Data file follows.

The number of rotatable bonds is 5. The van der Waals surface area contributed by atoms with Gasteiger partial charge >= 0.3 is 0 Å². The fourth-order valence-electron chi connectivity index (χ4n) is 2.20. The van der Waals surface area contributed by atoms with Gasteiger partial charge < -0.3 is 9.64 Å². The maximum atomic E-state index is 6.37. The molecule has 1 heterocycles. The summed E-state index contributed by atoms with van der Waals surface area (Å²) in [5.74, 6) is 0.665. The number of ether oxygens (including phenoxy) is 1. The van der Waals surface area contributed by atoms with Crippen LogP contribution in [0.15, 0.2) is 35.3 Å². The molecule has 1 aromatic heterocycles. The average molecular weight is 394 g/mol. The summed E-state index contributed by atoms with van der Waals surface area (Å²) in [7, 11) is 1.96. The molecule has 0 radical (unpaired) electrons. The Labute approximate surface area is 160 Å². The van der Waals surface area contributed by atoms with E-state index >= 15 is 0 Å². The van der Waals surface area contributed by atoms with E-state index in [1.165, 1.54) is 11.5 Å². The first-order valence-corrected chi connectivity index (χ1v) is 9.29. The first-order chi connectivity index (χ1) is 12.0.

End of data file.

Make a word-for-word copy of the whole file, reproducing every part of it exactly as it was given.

The number of rotatable bonds is 5. The van der Waals surface area contributed by atoms with Gasteiger partial charge >= 0.3 is 0 Å². The fourth-order valence-electron chi connectivity index (χ4n) is 2.20. The van der Waals surface area contributed by atoms with Gasteiger partial charge < -0.3 is 9.64 Å². The maximum atomic E-state index is 6.37. The molecule has 1 heterocycles. The summed E-state index contributed by atoms with van der Waals surface area (Å²) in [5.74, 6) is 0.665. The number of ether oxygens (including phenoxy) is 1. The van der Waals surface area contributed by atoms with Crippen LogP contribution in [0.15, 0.2) is 35.3 Å². The molecule has 1 aromatic heterocycles. The average molecular weight is 394 g/mol. The summed E-state index contributed by atoms with van der Waals surface area (Å²) in [7, 11) is 1.96. The molecule has 0 radical (unpaired) electrons. The Labute approximate surface area is 160 Å². The van der Waals surface area contributed by atoms with E-state index >= 15 is 0 Å². The van der Waals surface area contributed by atoms with E-state index in [1.165, 1.54) is 11.5 Å². The first-order valence-corrected chi connectivity index (χ1v) is 9.29. The first-order chi connectivity index (χ1) is 12.0.